When he squared her in the sights,
did she slither? Did her tongue diverge?
Did she treble that sensational s sound so
he mistook her for a snake?
Or maybe she moved into the space
from which snakes slithered.
An honest mistake. Honest as the home they made.
Honest as the virtues of a serpent: she can get where
she’s going without walking or swimming or crawling.
The will to get from point A to point B on her belly skin
is aspirational, metaphysical, and with the right academic article
on reptile motion, perfectly explainable.
To the naked eye it’s magic to overcome
the desire of movement into a I’ll get there on my own.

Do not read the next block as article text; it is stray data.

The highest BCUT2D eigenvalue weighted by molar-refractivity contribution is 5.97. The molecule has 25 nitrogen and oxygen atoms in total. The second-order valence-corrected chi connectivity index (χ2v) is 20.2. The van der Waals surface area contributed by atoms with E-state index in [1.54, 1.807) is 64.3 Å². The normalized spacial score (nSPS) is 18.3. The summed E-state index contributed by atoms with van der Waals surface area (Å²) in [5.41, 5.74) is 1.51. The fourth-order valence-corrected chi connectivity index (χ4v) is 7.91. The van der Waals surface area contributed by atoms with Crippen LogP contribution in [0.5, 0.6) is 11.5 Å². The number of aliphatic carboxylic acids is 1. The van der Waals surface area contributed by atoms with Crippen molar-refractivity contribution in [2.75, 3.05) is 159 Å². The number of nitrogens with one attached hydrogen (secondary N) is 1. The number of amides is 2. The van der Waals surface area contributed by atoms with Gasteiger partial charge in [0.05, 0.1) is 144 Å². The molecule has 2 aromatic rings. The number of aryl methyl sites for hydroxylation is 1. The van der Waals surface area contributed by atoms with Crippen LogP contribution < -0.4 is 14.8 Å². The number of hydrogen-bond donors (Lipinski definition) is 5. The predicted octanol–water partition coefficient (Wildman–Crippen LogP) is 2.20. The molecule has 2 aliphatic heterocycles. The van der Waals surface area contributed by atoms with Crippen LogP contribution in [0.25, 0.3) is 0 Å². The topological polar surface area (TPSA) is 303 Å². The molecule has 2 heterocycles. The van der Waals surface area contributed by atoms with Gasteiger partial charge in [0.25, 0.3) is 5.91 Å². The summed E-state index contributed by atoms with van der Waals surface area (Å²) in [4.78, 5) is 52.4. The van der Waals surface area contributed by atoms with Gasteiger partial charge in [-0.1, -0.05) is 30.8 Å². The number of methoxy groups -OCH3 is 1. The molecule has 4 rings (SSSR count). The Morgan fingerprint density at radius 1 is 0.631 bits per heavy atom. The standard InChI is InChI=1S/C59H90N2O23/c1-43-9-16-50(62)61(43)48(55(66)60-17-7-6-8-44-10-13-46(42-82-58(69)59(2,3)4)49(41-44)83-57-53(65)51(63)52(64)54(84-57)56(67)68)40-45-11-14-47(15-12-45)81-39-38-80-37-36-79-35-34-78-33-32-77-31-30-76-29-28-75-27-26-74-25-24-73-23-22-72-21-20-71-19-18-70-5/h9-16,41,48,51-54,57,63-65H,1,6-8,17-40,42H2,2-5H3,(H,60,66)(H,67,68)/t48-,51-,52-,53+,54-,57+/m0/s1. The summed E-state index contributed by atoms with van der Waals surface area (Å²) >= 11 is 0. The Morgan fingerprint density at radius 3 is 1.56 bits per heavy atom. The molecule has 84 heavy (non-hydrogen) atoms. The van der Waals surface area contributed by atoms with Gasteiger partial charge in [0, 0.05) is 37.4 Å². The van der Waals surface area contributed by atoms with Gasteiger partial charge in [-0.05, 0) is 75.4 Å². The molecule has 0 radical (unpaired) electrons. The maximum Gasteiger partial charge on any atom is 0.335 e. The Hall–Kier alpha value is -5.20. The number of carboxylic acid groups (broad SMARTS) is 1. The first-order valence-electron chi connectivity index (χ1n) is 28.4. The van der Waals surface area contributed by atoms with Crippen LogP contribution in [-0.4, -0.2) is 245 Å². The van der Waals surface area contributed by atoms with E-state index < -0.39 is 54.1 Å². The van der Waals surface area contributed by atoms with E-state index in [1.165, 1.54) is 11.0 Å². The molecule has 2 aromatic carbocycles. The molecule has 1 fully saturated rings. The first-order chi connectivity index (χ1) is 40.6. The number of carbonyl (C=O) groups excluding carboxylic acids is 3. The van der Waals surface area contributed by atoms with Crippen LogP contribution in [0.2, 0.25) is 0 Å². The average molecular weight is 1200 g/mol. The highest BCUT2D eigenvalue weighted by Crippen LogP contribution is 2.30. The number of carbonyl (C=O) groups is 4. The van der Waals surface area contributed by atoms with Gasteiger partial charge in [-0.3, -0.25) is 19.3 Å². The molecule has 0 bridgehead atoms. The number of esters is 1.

It’s annoying how self-
sufficient I am. So when I ask for help
bleeding atop my home, mistaken for a snake, or whatever
this is—I really do need help.
And my children—my children will always come running
when they hear me play. Come running until their old bodies break.
My babies will come running when they hear my super natural, sustained
solo. A sound elegant as a swan
gliding across the lake.
Amy Lawless is the author of the poetry books My Dead and Broadax, both from Octopus Books. She lives in Brooklyn.